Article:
It was quite a year. There were some stunning individual performances, heroic triumphs and heartbreaks. Most of the teams were in transition across formats and it reflected in the results as not one team played consistently well throughout the year.
Even so, there was no dearth of action and here I recall the most memorable ones.
De Villiers goes berserk
The year started in spectacular fashion. South Africa took on West Indies in the Johannesburg ODI and wicket-keeper captain AB de Villiers decided to have some fun after openers Hashim Amla and Rilee Russouw added 247 for the first wicket. What followed was the most carefree batting seen on a cricket field as de Villiers hit the fastest ODI century of all time, consuming just 31 balls to reach the milestone.
McCullum dazzles the world
Kiwi Brendon McCullum knew this was the year to make a lasting impact, as the World Cup was being held Down Under. He only scored 328 runs from nine games at the showpiece event but those came at an astounding strike rate of 188.50. More than his runs, it was the cavalier attitude that inspired the Kiwis to play in a carefree manner that saw them storm their way to the World Cup final.
Starc settles the World Cup in first over
One over and the trophy was in the bag. Aussie left-armer Mitchell Starc opened the bowling with McCullum ready to launch. The first two balls went in a flash as McCullum struggled to connect. The third beat McCullum for pace and swing as his stumps were rattled even before his bat could come down. And the World Cup was sealed.
Broad is gr-eight
England were missing James Anderson in the crucial fourth Ashes Test at Trent Bridge. Australia were sensing an opportunity. But in 18.3 overs on the opening morning, it was all over. Stuart Broad ripped the heart out of Australia in one spell, picking up eight wickets. The lasting image of the day was Broad covering his mouth with his hands as he celebrated with his team-mates. For England, life without Anderson was not an unthinkable proposition anymore.
At the end of last year, Alastair Cook was given the news that he would not be a part of the World Cup squad. Also, he had not scored a single Test ton in 2014 and was starting to feel the pressure. But he scraped his way back into form, scoring centuries against West Indies and New Zealand. Then came the Ashes where he not only guided his side to a hard-fought 3-2 series win, he also made regular contributions with the bat. His big moment came in the Abu Dhabi Test against Pakistan where he cracked 263 to cap a fruitful year, amassing more than 1,300 runs in 14 Tests.
For a painfully long time, India spinner Ravichandran Ashwin had been experimenting with his bowling, trying to bring in new variations and not focusing on his stock delivery. But this year saw more orthodox bowling from Ashwin as he got the loop and drift back into his bowling. Success soon followed as he was the standout bowler in the series win in Sri Lanka and the wrecker in chief during the 3-0 thumping of South Africa. His 62 Test wickets were just reward for sticking to the basics.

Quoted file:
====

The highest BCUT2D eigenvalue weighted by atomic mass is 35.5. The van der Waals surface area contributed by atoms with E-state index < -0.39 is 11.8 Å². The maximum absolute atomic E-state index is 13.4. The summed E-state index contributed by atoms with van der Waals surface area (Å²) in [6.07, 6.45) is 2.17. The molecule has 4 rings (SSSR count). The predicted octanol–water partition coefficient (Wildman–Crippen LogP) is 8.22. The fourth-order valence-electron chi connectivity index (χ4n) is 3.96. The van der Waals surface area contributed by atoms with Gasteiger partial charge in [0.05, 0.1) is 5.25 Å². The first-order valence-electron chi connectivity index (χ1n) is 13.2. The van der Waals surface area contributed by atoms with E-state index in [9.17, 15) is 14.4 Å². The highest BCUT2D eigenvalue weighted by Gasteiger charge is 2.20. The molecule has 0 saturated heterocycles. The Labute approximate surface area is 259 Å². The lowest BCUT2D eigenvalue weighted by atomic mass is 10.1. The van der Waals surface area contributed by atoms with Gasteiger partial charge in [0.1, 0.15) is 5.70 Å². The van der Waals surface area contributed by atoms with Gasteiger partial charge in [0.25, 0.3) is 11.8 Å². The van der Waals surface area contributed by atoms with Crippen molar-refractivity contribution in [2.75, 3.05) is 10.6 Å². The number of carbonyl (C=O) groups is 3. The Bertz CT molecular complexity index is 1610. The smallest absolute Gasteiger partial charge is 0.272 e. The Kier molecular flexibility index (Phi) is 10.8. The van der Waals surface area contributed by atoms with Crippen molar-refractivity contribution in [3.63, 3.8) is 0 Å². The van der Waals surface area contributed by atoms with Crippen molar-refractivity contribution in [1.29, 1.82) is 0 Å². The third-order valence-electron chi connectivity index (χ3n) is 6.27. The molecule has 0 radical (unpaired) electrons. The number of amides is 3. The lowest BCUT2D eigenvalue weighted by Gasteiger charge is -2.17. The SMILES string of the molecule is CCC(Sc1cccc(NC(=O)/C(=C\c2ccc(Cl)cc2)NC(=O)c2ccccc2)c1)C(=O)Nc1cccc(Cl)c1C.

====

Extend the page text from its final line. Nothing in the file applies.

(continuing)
Captain Kohli comes of age
This was the year Virat Kohli took over as the full time captain of the Indian Test team. And it became clear that aggression was his mantra. His positive intent rubbed off on the rest of the team as India rallied to win in Sri Lanka. Then came the big series against world No1 South Africa. While spin friendly wickets helped India take a 2-0 lead, Virat’s unrelenting attitude helped India eke out a win in Delhi on a flat pitch and underlined his captaincy credentials.
Bangladesh’s sensational hat-trick
It was an excellent year for the Tigers in the ODI format. First they made it to the quarter-finals of the World Cup. Then they went on an unprecedented winning run at home against three top-class sides. They blanked Pakistan 3-0 before stunning India (2-1) and the mighty South Africans (2-1). And in the process, they unearthed an absolute gem of a seamer in Mustafizur Rehman, who now has 26 ODI scalps in nine games.
Williamson the run machine
While the whole world was going ga-ga over McCullum, Kane Williamson went about plundering runs across formats. In eight Tests in the year, he clocked 1172 runs at an incredible average of 90.15 with five centuries. Add to that his 1317 runs from 26 ODIs and you get the most prolific scorer in the world at the moment.
Legends bid adieu
Another clutch of legends called it a day and left the game that much poorer. Sri Lankan greats Mahela Jayawardene and Kumar Sangakkara had already announced that they would retire this year and they did, after the World Cup and India Test series respectively. India’s World Cup winners Zaheer Khan and Virender Sehwag had been sidelined for some time and simply completed the formalities. However, the retirements of Aussie greats Michael Clarke and Mitchell Johnson were felt the most. Pup made his announcement after losing the Ashes while Johnson decided it was enough as he struggled to keep pace with fellow left-arm quick Starc.
For five years, the cricketing world tried to forget him. But Mohammad Amir came back after the ICC lifted its sanction and he almost immediately made an impact. He took 22 wickets in four non firstclass games, 34 in the domestic Quaid-e-Azam trophy and 14 in 11 BPL T20 games. He was called up to Pakistan’s national camp and that attracted protests from Azhar Ali and Mohammad Hafeez, which was later withdrawn. It now looks like Amir will be the first convicted match fixer to return to international cricket. Just brace yourself.
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